Origin: Eastern North America
Eastern redbud is a small tree with a rounded, spreading crown and a forked trunk.Read more about Tree, Bark, Twigs
Leaves are heart-shaped or rounded with smooth edges.Read more about Leaves
Pink, showy, pea-like flowers are borne in clusters of 4 - 8 on the branches and the trunk.Read more about Flowers
Fruits are flat reddish-brown pods, tapered at both ends, hanging in clusters from short stalks.Read more about Fruit
Eastern redbud is a small tree, 4 - 8 m (13' - 26') high with a rounded, spreading crown and forking branches.
Twigs are fairly slender and zig-zagged with protruding leaf scars. They are reddish-brown and hairless.
Lateral buds are pressed against the twig. They have 5 or 6 dark reddish-brown scales. There may be a second smaller bud present.
Leaves are nearly round 8 - 13 cm (3" - 5") long, usually tapering to a short tip, and with a heart-shaped or round base and smooth edges.
Five to nine main veins radiate from the leaf stalk, which is swollen where it joins the base of the leaf.
Eastern redbud's status as a native plant in Canada is based on a single observation on the south end of Pelee Island in 1892 by the Canadian botanist John Macoun. As described in Trees of the Carolinian Forest by Gerry Waldron, Macoun noted that "it had been undermined by the waves and fallen inland, and more than half its limbs were dead." Although officially regarded as extirpated in Ontario, eastern redbud has been successfully planted in various parts of Southern Ontario as an ornamental tree. Offspring of these trees have escaped cultivation and spread to natural areas so eastern redbud can once again be found growing wild. Eastern redbud is native to a large area of the United States, as far south as Florida, and in Mexico. Its exact range pre-European settlement is not clearly known because it has been cultivated for so long and has naturalized in the wild.
Eastern redbud grows in the shady deciduous forest understory, along with flowering dogwood and other small trees. Eastern redbud grows in many different forest types but it is not a common tree in any of them.
The flowers grow mostly on second year wood but also on older wood and even on the trunk - a feature known as cauliflory that is more commonly found in the tropics. It is thought that the swelling on the leaf stalk near the leaf blade may indicate that redbud once had compound leaves (like other members of its family) with the leaf representing the original terminal leaflet.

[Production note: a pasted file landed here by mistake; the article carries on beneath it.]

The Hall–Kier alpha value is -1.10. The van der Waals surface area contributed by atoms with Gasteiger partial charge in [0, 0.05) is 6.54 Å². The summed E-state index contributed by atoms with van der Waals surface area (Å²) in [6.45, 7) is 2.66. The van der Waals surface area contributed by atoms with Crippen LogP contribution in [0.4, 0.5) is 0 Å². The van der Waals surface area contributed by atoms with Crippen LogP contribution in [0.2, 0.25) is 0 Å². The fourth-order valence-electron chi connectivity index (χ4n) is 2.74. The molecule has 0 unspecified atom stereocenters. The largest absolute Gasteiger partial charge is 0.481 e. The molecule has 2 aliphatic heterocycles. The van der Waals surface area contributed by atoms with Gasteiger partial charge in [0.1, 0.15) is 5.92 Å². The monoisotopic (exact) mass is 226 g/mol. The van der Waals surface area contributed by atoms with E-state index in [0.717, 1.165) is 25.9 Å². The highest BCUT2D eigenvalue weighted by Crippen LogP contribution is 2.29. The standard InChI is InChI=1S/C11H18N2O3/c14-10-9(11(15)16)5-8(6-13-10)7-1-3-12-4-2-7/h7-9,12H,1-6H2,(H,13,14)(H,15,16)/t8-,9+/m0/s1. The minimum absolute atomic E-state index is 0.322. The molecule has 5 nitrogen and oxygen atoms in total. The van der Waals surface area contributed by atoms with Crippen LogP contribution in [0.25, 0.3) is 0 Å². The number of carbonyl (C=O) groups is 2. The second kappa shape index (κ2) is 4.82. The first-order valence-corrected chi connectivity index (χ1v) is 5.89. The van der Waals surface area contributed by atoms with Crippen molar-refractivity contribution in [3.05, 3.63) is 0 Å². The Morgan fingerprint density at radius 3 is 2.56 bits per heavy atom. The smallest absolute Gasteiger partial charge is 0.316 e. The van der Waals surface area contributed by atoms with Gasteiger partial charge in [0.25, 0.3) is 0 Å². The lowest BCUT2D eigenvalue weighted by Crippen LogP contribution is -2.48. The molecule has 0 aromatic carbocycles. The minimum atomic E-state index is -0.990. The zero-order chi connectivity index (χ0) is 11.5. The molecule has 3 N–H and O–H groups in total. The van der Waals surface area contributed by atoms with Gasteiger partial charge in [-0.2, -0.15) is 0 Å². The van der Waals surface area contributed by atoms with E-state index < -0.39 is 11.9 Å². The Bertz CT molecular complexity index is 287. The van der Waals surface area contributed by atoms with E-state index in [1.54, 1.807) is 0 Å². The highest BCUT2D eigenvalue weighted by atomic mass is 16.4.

Derivation of names
Eastern redbud is also referred to as Judas-tree, from a legend that Judas Iscariot hanged himself from the European species Cercis siliquastrum which is called Judas-tree. However, the name Judas-tree may have been confused with Judea's tree.
The genus name, Cercis, comes from the Greek kerkis, which is the ancient name for the European Cercis siliquastrum, mentioned above. The species name, canadensis, is the Latin form of Canadian, a term used at the time this species was named to refer to "a region of north-eastern America, partly in Canada, mostly in the United States...roughly from Philadelphia and New York northward...to Montreal and Quebec and from Albany westward to Lake Ontario and Niagara Falls" (Stearn 1957).
Redbud refers to the deep magenta flower buds, which are conspicuous on the bare branches.
Eastern redbud is the state tree of Oklahoma.
Eastern redbud has no commercial value as timber but is a popular landscape tree.
Eastern redbud's place in Toronto's urban forest
Eastern redbud's pink flowers offer one of the most colourful springtime displays. It is increasingly planted in parks, front yards and boulevards as an ornamental tree. The trend to plant more native species has led to redbud becoming a popular choice, even though it is unlikely that redbud ever grew in the Toronto region before European settlement.
Landscape value and potential for home use
Eastern redbud's small size and colourful flowers make it an ideal tree for a small space. Trees begin to flower at only 5 years of age. Because it grows naturally in the forest understory, it can withstand some shade. However, it will attain its greatest growth if allowed ample sunlight. Eastern redbud is adaptable to different soil conditions, but grows best in moist, deep, well-drained soils. It is best protected from the wind, as the acutely forked branches are susceptible to splitting.
There is a white-flowered variety (alba ) and several cultivars including the purple-leaved Forest Pansy which is prized for its fall foliage.
Pests and diseases: The most serious disease affecting Eastern redbud is canker, which can kill several of its branching stems. Eastern redbud may also be affected by leaf spots or Verticillum wilt, which causes sudden wilting on one or more branches. Some defoliating insects, such as caterpillars, leaf hoppers, and tree hoppers can feed on the leaves.
This tree is available for planting through LEAF's backyard tree program.
Links to maps at Canadian Tree Tours: